A Free Greek/Latin Reading/Writing Workflow

Online resources can be difficult to use, or at least uncomfortable. Many sites have all the information you need but are not formatted nicely and require the user to make too many repetitive clicks. I want to share a workflow I’ve been using recently that is completely based on online resources and at the same time is both functional and easy on the eyes.

Here are the questions I most frequently ask when reading or going about the day’s work:

  • What does this word mean?
  • What is the lexical form?
  • Is this a frequently occurring word?
  • How do I say it in Latin/Greek?
  • What do the grammars say about this construction?

Below, I’ll highlight free resources to answer each question. My assumption is that you are reading from a print text and you have access to a laptop.

What does this word mean?

Philolog.us offers a beautifully typeset version of LSJ and Lewis and Short, and the user interface is very efficient. To me, “very efficient user interface” means I can operate the site entirely with keyboard shortcuts. Here are some of the reasons I prefer it over other options.

  1. You can choose your lexicon by hitting 1, 2, or 3 on your keyboard.
  2. When you type your word, you don’t have to hit any other keys to look up the word. For example, type constituo and you immediately see the entry.
  3. When you want to look up another word, just hit the esc-key and the search line is cleared and your cursor is readied to type the next word. To me, this is huge.
  4. You can zoom a couple times (command-plus sign) and the site scales appropriately to make the text very readable. Safari will remember your zoom setting.
  5. By clicking the “configure” tab at the top of the site you can change the way various portions of the site are displayed. I have mine set so that glosses are bold, authors are red, and everything else is plain black. The references are blue only because they are hyperlinked — that’s a browser thing, I think.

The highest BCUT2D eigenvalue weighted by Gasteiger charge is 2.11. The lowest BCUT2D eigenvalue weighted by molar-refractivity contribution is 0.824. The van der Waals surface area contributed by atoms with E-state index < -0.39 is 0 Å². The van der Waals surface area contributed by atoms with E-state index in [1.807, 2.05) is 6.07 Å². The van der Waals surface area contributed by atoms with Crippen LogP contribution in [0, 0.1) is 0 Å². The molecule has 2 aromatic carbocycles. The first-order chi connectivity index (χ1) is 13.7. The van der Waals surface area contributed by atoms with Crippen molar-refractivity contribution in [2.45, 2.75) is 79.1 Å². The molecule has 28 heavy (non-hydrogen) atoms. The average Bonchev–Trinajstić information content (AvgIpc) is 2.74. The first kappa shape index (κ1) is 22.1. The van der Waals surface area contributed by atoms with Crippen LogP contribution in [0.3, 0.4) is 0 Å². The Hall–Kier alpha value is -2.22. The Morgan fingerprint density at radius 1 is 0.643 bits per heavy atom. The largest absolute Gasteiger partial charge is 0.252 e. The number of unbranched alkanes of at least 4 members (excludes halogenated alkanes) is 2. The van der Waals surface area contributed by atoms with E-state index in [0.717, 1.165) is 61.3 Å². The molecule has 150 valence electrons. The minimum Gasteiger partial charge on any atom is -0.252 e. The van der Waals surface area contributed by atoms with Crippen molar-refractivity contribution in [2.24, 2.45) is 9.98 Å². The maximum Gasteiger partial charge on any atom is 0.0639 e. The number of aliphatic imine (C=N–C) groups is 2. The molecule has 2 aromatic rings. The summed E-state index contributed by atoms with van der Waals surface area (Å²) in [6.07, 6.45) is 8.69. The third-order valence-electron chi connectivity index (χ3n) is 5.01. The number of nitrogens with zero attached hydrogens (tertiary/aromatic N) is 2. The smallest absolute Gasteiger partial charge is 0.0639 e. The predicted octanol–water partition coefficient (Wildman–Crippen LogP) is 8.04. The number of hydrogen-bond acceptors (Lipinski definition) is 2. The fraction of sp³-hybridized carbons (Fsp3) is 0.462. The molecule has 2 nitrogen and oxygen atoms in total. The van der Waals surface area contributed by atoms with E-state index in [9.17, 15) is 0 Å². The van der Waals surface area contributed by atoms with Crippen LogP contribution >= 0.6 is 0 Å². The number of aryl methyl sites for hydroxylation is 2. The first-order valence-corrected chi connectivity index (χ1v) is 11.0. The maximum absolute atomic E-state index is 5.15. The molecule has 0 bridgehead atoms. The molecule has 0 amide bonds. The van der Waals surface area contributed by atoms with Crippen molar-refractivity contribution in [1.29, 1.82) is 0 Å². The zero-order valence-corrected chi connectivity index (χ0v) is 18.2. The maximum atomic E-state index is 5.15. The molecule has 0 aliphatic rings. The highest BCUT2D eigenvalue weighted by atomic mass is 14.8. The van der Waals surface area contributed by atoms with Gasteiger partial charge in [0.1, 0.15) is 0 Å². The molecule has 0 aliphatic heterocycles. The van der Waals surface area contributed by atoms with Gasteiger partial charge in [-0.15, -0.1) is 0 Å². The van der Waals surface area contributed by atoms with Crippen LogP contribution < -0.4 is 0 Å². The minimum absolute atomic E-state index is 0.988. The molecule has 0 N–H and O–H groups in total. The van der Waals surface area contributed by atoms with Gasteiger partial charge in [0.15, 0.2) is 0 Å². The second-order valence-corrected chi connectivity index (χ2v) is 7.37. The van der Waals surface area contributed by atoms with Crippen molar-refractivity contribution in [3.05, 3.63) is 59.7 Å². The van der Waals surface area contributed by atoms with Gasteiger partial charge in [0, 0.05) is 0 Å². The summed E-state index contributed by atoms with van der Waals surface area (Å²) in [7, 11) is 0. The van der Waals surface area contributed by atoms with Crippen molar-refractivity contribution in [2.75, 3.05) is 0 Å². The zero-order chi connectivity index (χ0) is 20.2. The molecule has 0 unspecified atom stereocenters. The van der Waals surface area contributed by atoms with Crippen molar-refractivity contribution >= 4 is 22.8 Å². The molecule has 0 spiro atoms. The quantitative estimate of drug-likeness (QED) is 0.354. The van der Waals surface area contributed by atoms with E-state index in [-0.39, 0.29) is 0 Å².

philolog.us — primary lexica
philolog.us for primary lexica

This is my most used resource so I pin it in Safari first and access it easily by hitting command-1. Here’s more information on how to pin tabs in Safari. The pinned tabs stay put and are ready to go even after closing and reopening Safari.

What is the lexical form?

If you struggle to find the lexical form of a word, you can turn to our less easy on the eyes but reliable Perseus word study tool. One of the nice features of the word study tool is that when you type a form into the search box and hit enter it automatically highlights the form you typed. When you want to look up another word, you are ready to begin typing.

Perseus word study tool for finding the lexical form
Perseus word study tool for finding the lexical form

I pin this tab to Safari and access it with command-2.

Is this a frequently occurring word?

Logeion is the tool for this and much more. Just enter the lexical form and hit enter or select it from the dropdown, and you can clearly see a word’s frequency information just underneath the short definition.

Logeion for frequency statistics
Logeion for frequency statistics